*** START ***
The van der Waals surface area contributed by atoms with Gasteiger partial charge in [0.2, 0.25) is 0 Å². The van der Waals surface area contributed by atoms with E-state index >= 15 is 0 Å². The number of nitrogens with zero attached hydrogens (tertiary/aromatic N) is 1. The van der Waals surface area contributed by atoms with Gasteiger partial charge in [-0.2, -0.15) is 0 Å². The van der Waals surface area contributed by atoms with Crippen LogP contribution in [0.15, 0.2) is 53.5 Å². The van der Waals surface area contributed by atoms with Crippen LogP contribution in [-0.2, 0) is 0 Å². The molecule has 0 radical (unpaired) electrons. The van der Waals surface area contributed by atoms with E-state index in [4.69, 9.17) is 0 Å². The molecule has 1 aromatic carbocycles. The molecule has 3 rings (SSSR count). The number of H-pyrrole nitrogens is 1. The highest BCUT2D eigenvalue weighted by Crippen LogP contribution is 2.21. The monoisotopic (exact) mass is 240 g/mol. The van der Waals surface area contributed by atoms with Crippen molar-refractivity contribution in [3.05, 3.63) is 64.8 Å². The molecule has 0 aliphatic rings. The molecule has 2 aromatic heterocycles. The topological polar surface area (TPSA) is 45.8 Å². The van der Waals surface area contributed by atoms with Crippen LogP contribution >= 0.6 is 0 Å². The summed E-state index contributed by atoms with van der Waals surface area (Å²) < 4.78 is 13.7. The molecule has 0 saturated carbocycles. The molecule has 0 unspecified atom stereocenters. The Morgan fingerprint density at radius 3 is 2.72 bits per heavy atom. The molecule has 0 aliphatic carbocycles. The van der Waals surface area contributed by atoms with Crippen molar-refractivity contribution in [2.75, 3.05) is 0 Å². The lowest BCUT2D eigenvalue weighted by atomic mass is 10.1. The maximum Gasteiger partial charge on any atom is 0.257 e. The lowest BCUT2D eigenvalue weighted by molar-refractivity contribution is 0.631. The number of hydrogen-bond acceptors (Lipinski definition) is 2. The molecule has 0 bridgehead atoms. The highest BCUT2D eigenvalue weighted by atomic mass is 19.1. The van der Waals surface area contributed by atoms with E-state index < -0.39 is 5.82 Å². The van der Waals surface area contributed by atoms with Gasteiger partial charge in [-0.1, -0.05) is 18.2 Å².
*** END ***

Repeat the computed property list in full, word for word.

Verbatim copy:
The van der Waals surface area contributed by atoms with Gasteiger partial charge in [0.2, 0.25) is 0 Å². The van der Waals surface area contributed by atoms with E-state index >= 15 is 0 Å². The number of nitrogens with zero attached hydrogens (tertiary/aromatic N) is 1. The van der Waals surface area contributed by atoms with Gasteiger partial charge in [-0.2, -0.15) is 0 Å². The van der Waals surface area contributed by atoms with Crippen LogP contribution in [0.15, 0.2) is 53.5 Å². The van der Waals surface area contributed by atoms with Crippen LogP contribution in [-0.2, 0) is 0 Å². The molecule has 0 radical (unpaired) electrons. The van der Waals surface area contributed by atoms with E-state index in [4.69, 9.17) is 0 Å². The molecule has 1 aromatic carbocycles. The molecule has 3 rings (SSSR count). The number of H-pyrrole nitrogens is 1. The highest BCUT2D eigenvalue weighted by Crippen LogP contribution is 2.21. The monoisotopic (exact) mass is 240 g/mol. The van der Waals surface area contributed by atoms with Crippen molar-refractivity contribution in [3.05, 3.63) is 64.8 Å². The molecule has 0 aliphatic rings. The molecule has 2 aromatic heterocycles. The topological polar surface area (TPSA) is 45.8 Å². The van der Waals surface area contributed by atoms with Crippen LogP contribution >= 0.6 is 0 Å². The summed E-state index contributed by atoms with van der Waals surface area (Å²) < 4.78 is 13.7. The molecule has 0 saturated carbocycles. The molecule has 0 unspecified atom stereocenters. The Morgan fingerprint density at radius 3 is 2.72 bits per heavy atom. The molecule has 0 aliphatic carbocycles. The van der Waals surface area contributed by atoms with Crippen molar-refractivity contribution in [2.75, 3.05) is 0 Å². The lowest BCUT2D eigenvalue weighted by atomic mass is 10.1. The maximum Gasteiger partial charge on any atom is 0.257 e. The lowest BCUT2D eigenvalue weighted by molar-refractivity contribution is 0.631. The number of hydrogen-bond acceptors (Lipinski definition) is 2. The molecule has 0 bridgehead atoms. The highest BCUT2D eigenvalue weighted by atomic mass is 19.1. The van der Waals surface area contributed by atoms with E-state index < -0.39 is 5.82 Å². The van der Waals surface area contributed by atoms with Gasteiger partial charge in [-0.1, -0.05) is 18.2 Å².